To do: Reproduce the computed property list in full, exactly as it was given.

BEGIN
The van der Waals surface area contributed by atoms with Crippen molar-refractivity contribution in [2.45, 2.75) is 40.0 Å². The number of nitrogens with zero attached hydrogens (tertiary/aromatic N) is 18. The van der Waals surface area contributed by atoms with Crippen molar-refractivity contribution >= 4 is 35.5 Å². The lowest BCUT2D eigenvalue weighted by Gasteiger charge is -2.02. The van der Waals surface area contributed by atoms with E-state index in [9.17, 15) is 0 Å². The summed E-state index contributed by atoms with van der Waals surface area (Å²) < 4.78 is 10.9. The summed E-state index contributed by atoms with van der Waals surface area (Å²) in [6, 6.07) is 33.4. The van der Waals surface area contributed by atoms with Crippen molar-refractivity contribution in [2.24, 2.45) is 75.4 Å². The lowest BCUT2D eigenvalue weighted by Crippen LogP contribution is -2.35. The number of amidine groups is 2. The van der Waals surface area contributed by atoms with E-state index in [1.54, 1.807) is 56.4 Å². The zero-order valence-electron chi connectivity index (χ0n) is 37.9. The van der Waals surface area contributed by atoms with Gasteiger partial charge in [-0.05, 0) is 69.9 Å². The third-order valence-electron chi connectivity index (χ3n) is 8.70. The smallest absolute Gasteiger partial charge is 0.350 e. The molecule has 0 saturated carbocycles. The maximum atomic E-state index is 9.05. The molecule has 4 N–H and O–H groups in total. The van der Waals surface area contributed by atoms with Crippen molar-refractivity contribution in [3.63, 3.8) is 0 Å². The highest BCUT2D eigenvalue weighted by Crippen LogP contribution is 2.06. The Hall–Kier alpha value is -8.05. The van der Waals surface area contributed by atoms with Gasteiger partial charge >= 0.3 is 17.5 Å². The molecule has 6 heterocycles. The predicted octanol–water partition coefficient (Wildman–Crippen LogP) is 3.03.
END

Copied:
The van der Waals surface area contributed by atoms with Crippen molar-refractivity contribution in [2.45, 2.75) is 40.0 Å². The number of nitrogens with zero attached hydrogens (tertiary/aromatic N) is 18. The van der Waals surface area contributed by atoms with Crippen molar-refractivity contribution >= 4 is 35.5 Å². The lowest BCUT2D eigenvalue weighted by Gasteiger charge is -2.02. The van der Waals surface area contributed by atoms with E-state index in [9.17, 15) is 0 Å². The summed E-state index contributed by atoms with van der Waals surface area (Å²) < 4.78 is 10.9. The summed E-state index contributed by atoms with van der Waals surface area (Å²) in [6, 6.07) is 33.4. The van der Waals surface area contributed by atoms with Crippen molar-refractivity contribution in [2.24, 2.45) is 75.4 Å². The lowest BCUT2D eigenvalue weighted by Crippen LogP contribution is -2.35. The number of amidine groups is 2. The van der Waals surface area contributed by atoms with E-state index in [1.54, 1.807) is 56.4 Å². The zero-order valence-electron chi connectivity index (χ0n) is 37.9. The van der Waals surface area contributed by atoms with Gasteiger partial charge in [-0.05, 0) is 69.9 Å². The third-order valence-electron chi connectivity index (χ3n) is 8.70. The smallest absolute Gasteiger partial charge is 0.350 e. The molecule has 0 saturated carbocycles. The maximum atomic E-state index is 9.05. The molecule has 4 N–H and O–H groups in total. The van der Waals surface area contributed by atoms with Crippen molar-refractivity contribution in [3.63, 3.8) is 0 Å². The highest BCUT2D eigenvalue weighted by Crippen LogP contribution is 2.06. The Hall–Kier alpha value is -8.05. The van der Waals surface area contributed by atoms with Gasteiger partial charge >= 0.3 is 17.5 Å². The molecule has 6 heterocycles. The predicted octanol–water partition coefficient (Wildman–Crippen LogP) is 3.03.